The idea of voting a trustworthy village head had never occurred
to Zhao Yongxiu, a 50-year-old farmer in Dawang village of Hebei
Province about 400 km from Beijing, until the arrival of a new
assistant village head with a college degree.
"We had never cared about who was in the position because the
appointment of 'leaders' had nothing to do with us ordinary
people," said Zhao, who used to take it for granted that "leaders"
made decisions and the villagers they followed.
But Zhao and 1,300 other villagers changed their minds after
Zhao Shufang, 27, came to work as their assistant village head
shortly after graduating from Nankai University in Tianjin, one of
the country's most leading universities, in July 2005.
"At the beginning, the villagers had little awareness of
democracy. They even didn't know they had the right to vote and
stand to be elected. The village heads didn't let villagers have
their say, which often led to quarrels and scraps," Zhao Shufang
"Only when the villagers trust their leaders can they live in
harmony and work together to achieve wealth," she said. "But when I
tried to talk about it with people, their first response was 'not
Over one month she visited more than 300 households and finally
talked them into voting.
"Zhao is a college graduate and she knows the law. After
listening to her, we began to understand our rights. Last year, I
voted for a person I trust," the farmer Zhao Yongxiu said.
In addition to the village head, the villagers also voted to
elect 20 representatives in last year's election, which almost all
the villagers attended.
"The villagers now vigorously participate in voting those they
like and trust and the village heads will consult villagers before
making decisions," said the vice party secretary Duan Shuguo.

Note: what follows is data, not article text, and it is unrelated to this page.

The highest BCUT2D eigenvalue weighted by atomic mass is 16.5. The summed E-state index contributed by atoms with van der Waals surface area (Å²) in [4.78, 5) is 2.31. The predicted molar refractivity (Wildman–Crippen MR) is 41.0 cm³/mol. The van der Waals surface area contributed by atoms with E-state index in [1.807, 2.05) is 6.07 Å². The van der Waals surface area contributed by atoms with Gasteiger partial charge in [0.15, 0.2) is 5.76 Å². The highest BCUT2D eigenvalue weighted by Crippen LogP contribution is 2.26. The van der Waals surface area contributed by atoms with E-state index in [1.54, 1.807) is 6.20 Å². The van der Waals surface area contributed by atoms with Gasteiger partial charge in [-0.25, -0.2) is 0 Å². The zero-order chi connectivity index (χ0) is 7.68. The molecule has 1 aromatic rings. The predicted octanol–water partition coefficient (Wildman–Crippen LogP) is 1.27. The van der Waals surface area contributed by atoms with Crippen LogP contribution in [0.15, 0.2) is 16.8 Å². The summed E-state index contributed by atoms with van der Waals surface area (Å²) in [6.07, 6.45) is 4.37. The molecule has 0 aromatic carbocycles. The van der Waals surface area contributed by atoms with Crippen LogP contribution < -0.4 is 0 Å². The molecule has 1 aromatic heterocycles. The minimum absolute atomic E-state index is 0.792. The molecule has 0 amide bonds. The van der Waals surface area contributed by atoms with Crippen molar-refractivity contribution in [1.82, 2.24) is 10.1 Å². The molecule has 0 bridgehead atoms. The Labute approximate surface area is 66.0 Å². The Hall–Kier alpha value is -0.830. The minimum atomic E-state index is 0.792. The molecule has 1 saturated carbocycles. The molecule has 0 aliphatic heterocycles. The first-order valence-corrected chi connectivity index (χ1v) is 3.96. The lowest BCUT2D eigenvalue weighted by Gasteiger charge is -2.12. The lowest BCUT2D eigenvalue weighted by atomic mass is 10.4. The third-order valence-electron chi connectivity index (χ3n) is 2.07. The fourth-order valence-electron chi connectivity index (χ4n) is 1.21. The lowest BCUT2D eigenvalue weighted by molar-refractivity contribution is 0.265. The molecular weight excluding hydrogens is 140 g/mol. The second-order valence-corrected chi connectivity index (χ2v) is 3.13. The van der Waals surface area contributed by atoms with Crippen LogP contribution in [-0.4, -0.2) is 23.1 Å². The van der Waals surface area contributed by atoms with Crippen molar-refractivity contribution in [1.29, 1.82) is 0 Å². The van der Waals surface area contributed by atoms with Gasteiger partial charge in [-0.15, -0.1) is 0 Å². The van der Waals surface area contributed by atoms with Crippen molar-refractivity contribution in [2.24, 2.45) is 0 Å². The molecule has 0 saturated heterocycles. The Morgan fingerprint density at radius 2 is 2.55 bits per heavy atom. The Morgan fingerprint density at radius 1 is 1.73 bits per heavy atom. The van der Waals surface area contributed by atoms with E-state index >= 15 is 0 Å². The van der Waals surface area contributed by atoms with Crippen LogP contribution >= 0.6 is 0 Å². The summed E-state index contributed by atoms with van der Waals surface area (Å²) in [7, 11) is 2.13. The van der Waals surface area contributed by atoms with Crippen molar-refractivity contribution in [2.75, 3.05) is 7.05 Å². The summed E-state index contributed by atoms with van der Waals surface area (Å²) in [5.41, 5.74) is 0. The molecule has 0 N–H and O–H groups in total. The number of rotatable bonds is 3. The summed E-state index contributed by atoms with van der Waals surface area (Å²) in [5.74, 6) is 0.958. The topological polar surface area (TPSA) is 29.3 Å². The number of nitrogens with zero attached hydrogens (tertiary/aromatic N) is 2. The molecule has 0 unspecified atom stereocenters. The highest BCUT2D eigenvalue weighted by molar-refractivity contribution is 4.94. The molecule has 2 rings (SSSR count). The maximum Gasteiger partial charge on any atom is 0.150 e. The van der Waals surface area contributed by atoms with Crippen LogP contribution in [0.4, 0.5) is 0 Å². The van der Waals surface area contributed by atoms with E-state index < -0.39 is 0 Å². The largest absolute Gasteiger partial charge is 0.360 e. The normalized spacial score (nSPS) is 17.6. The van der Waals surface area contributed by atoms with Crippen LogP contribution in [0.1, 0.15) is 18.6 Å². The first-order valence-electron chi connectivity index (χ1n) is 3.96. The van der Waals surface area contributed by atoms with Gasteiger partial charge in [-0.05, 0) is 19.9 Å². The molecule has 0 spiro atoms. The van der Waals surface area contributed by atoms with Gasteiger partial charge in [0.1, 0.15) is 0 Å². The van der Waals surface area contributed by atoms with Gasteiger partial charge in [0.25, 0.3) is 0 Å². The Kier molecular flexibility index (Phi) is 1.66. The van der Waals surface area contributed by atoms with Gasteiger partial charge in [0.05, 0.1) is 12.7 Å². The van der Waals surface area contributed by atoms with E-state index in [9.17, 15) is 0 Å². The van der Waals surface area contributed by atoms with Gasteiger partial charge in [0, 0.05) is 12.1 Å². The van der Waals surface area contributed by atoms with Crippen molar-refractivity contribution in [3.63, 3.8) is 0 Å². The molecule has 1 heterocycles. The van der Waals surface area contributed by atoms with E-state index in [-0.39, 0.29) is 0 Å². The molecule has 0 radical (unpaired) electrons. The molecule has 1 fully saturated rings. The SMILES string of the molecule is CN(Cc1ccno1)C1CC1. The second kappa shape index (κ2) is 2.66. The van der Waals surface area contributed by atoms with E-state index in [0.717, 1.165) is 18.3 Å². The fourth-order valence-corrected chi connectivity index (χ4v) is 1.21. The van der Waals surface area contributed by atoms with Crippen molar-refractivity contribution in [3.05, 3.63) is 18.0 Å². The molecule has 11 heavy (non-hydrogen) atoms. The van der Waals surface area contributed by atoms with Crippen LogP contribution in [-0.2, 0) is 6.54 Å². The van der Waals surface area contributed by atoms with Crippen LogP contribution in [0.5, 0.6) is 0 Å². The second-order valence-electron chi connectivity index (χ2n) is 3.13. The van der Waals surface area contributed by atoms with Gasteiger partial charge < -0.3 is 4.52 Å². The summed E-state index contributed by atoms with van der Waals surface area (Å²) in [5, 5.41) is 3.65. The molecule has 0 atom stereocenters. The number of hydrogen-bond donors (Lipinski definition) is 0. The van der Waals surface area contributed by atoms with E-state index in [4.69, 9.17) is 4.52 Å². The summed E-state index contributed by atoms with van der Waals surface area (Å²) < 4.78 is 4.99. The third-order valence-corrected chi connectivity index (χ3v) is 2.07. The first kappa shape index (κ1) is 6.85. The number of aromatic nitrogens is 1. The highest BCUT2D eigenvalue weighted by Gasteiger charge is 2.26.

Duan credits the change in attitude towards voting in rural
areas to college-graduate village heads like Zhao Shufang, who
brought fresh ideas to the countryside.
From June 2005, the Chinese government has guided and encouraged
college graduates to work in rural areas with the goal of
installing at least one college graduate in every village within
three to five years.
Zhao is one of the tens of thousands college-graduate village
officials across the country.
This year, the central government will expand democracy at the
community level, improve the system for transparency in government,
factory and village affairs, and ensure that people are able to
exert their democratic rights in accordance with the law, Chinese
Premier Wen Jiabao said on March 5 in his work report.
"College graduates are more knowledgeable and open-minded. Their
work in villages is conducive to speeding up overall rural
development," said Dong Jingwei, a member of the National Committee
of the Chinese People's Political Consultative Conference
This year's "No. 1 document" issued jointly by the State
Council, China's cabinet and the Central Committee of the Communist
Party of China, reiterates the policy of encouraging college
graduates and secondary vocational school graduates to work in
villages to boost rural development.
In Beijing, 2,000 college graduates were selected last year to
work as village party secretaries. The Beijing municipal government
has announced that another 3,000 college graduates will work as
village officials this year.
The shrinking job market in urban areas has made more college
graduates choose to work in rural areas since the government
promised them priority when seeking new jobs in governmental
departments or large companies after three years of service in
"But there is still a long way to go before the village heads
really embrace and practice grass-roots democracy," said National
People's Congress deputy Guo Chengzhi, also a village head. "They
are used to having the only say and are still rooted to the
(Xinhua News Agency March 14, 2007)